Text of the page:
11/1/2019 7:41:00 AM Family wants to be sensitive with party invitations
DEAR HARRIETTE: My family and I are planning a big birthday celebration for our dad. He is turning 85, and we want to honor him while he is alive. As we have been going over the invitation list, we came to some people who have recently lost their parents. Is it insensitive to invite the surviving adult children of my father's friends who have died this year? We don't want to be rude, but at the same time, we have been close to this family since we were little. It seems wrong to exclude these people. What do you think? -- Invite List
DEAR INVITE LIST: You should include these loved ones on your invitation list. They will decide whether they feel up to joining the celebration. It may be perfect for them to participate in this moment of fellowship when people are connecting and being joyful because someone has reached this milestone. Of course, it won't take away the grief of having lost their own parents. They may have moments at your father's function when they well up with emotion. That's fine.
By all means, extend the invitation to those people. You may want to call them and personally invite them. Let them know that you continue to hold them in your prayers as they mourn the loss of their parents. But make it clear that you hope they will join you.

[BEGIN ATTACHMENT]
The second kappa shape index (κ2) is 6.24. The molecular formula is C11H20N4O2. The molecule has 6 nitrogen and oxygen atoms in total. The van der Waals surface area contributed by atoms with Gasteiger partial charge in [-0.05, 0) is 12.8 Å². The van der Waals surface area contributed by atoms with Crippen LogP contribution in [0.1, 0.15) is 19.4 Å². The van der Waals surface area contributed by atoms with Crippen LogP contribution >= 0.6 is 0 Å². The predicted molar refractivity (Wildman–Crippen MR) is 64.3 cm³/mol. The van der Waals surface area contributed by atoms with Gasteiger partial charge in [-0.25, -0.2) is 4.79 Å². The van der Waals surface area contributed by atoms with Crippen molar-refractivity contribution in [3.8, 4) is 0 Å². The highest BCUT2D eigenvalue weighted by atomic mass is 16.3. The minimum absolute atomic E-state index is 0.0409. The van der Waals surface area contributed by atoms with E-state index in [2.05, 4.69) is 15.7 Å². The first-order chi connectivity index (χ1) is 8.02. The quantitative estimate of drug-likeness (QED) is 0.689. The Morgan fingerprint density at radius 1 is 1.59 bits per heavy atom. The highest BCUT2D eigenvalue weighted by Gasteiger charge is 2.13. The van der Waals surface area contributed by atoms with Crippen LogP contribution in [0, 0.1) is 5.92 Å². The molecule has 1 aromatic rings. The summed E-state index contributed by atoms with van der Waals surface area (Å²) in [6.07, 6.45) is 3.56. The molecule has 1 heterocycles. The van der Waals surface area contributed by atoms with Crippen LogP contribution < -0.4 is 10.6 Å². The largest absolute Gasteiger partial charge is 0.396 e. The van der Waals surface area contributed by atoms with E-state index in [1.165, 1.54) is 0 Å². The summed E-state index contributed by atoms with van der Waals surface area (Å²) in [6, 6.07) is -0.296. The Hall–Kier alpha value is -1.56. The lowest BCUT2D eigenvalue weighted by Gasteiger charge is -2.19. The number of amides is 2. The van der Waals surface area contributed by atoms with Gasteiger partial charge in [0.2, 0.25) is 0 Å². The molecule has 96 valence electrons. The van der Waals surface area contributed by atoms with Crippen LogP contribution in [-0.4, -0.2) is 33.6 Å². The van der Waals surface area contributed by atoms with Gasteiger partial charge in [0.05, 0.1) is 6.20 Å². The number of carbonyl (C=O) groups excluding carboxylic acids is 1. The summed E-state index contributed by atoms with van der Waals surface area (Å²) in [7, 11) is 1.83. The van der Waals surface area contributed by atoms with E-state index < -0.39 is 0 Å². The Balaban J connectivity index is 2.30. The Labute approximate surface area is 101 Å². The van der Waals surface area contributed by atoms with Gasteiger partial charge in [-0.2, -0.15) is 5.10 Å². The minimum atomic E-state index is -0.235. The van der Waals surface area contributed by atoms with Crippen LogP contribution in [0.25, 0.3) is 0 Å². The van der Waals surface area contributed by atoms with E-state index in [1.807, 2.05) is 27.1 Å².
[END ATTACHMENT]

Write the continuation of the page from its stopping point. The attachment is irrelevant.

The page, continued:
DEAR HARRIETTE: When I was growing up, I always had some kind of job going back to middle school. I babysat. I helped at my grandpa's deli. I cleaned up at church. I raked leaves. And I got paid -- not much, but something for my work.
I have a teenage son who is so lazy. He doesn't think he should have to do anything that resembles work, even in his own home. Yet he is constantly asking for money -- not lots of it, but pocket change for snacks and other things.
Compared to some of his peers, he seems to be pretty frugal, but I want him to understand the value of working for a dollar. He is old enough to get a work permit, but he is not inspired to do so. I didn't force him to have specific chores when he was younger, and now it's hard to get him to do anything. How can I turn this around? -- Getting Teen Motivated
DEAR GETTING TEEN MOTIVATED: It is not too late to establish responsibilities around an allowance for your teen. If he does not do what you have detailed for him and he no longer gets the pocket change he wants, he will wake up to his role in his own life.
Beyond that, talk to your teen about his future. What does he want for himself? Of course, this can be about long-term goals and short-term goals. Long-term may be about college and career. Short-term can be about having resources to support his teenage lifestyle -- and that requires money. Introduce the idea of finding a job to be able to afford his desires.
(Harriette Cole is a lifestylist and founder of DREAMLEAPERS, an initiative to help people access and activate their dreams. You can send questions to firstname.lastname@example.org or c/o Andrews McMeel Syndication, 1130 Walnut St., Kansas City, MO 64106.)